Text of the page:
Newspoll: 51.5-48.5 to Labor

Newspoll ends the campaign with a big sample poll that offers no surprises, with Labor maintaining its modest but decisive edge.

The Australian brings us the final Newspoll of the campaign, and it lands bang on the uniform pollster consensus in recording Labor with a lead of 51.5-48.5. Last week’s Newspoll had it at 51-49, but that result involved rounding to whole numbers. On the primary vote, Labor is steady on 37% and, contrary to Ipsos and Essential Research, the Coalition is down a point to 38%; the Green are steady on 9%; the United Australia Party is steady on 4%; and One Nation is down one to 3%.

The poll has a bumper sample of 3008 – it’s not clear when the field work period began, but “2108 interviews were conducted in the 24 hours up until midday yesterday”. Scott Morrison is up one on approval to 46% and down one on disapproval to 45%; Bill Shorten is up two on approval to 41% and steady on disapproval at 49%; Morrison’s lead as preferred prime minister has widened slightly, from 45-38 to 47-38.

That should be the final poll for the campaign, and hence the final addition to BludgerTrack, which has been just about carved in stone for the past week. However, the addition of the Newspoll result does cause Labor to make one gain on the seat projection, that being in Victoria, although it has only made a 0.1% difference on the national two-party preferred.

UPDATE: The Fairfax papers have state breakdowns compiled from the last two Ipsos polls, though only two-party preferred numbers are provided so I can’t make use of them in BludgerTrack. I’m not too troubled by this though, as they rather improbably have Labor more strongly placed in New South Wales, where they lead 53-47, than in Victoria, where their lead is 52-48. Elsewhere, it’s 50-50 in Queensland and with the Coalition leading 51-49 in both Western Australia (more-or-less plausibly) and South Australia (less so).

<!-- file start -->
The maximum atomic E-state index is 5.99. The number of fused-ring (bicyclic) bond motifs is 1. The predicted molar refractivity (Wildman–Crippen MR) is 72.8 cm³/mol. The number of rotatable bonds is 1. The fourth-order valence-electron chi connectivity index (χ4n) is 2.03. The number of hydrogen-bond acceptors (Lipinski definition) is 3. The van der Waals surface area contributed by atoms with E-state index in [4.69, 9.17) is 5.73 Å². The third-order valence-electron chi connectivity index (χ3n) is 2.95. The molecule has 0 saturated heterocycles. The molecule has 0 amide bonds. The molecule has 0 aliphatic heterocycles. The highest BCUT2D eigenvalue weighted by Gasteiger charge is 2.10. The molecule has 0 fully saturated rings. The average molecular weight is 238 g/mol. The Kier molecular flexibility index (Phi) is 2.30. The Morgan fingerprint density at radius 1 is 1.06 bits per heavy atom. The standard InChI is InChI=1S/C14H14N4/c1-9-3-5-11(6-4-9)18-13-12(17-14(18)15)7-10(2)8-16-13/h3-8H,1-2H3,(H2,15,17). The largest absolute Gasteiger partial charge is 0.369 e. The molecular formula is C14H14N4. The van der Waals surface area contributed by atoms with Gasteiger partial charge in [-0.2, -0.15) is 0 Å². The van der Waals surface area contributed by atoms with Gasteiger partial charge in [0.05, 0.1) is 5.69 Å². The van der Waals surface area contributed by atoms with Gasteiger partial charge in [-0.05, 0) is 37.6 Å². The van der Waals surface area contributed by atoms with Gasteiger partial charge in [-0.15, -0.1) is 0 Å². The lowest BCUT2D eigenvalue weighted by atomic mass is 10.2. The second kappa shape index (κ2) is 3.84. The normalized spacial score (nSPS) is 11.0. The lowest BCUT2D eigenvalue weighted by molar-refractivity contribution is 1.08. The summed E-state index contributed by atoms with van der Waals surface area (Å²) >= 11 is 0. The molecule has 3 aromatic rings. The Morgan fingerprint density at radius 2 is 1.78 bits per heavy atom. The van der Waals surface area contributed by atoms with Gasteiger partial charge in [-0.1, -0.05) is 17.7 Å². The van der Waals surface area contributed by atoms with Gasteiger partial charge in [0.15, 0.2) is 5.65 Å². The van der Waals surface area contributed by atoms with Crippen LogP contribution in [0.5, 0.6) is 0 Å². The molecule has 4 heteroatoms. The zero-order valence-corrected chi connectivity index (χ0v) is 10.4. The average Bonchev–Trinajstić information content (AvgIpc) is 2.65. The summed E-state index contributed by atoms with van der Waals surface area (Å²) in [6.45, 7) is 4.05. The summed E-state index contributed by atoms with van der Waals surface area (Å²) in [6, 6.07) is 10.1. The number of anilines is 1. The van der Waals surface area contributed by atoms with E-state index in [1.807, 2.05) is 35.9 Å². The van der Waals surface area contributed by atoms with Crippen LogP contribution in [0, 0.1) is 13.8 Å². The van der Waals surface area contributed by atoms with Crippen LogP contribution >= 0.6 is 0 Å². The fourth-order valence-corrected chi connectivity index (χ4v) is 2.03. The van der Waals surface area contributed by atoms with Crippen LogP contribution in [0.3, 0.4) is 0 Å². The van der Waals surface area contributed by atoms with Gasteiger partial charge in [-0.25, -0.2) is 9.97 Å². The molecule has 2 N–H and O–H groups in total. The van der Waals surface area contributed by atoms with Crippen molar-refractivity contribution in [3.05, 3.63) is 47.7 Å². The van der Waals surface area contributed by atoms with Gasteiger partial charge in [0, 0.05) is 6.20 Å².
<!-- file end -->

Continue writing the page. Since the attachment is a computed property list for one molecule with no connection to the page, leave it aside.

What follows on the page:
Author: William Bowe

William Bowe is a Perth-based election analyst and occasional teacher of political science. His blog, The Poll Bludger, has existed in one form or another since 2004, and is one of the most heavily trafficked websites on Australian politics.

1,284 comments on “Newspoll: 51.5-48.5 to Labor”

  1. Pearce is the one close seat in WA where the donkey vote has flipped to Labor – ie Lib in 2016, Labor in 2019. Effect is to reduce the observable swing needed to unseat Porter by about 1%.

    If we can unseat Porter that will come a close second to replacing the Govt. More than 10 years ago he was the treasurer in a WA govt that shafted Ellenbrook and reneged on the LNP promise to bring the train out to Ellenbrook, one of the population centres in Pearce. I’ve not met with him but people who do describe him as very very incurious. He has known ‘everything’ he needs to know since he was a child, arrogant pretentious mostly wrong prat.

  2. SM
    I keep reading we are better off with Rupert than Lachlan who is even more of a RW ideologue. Rupert will follow the money.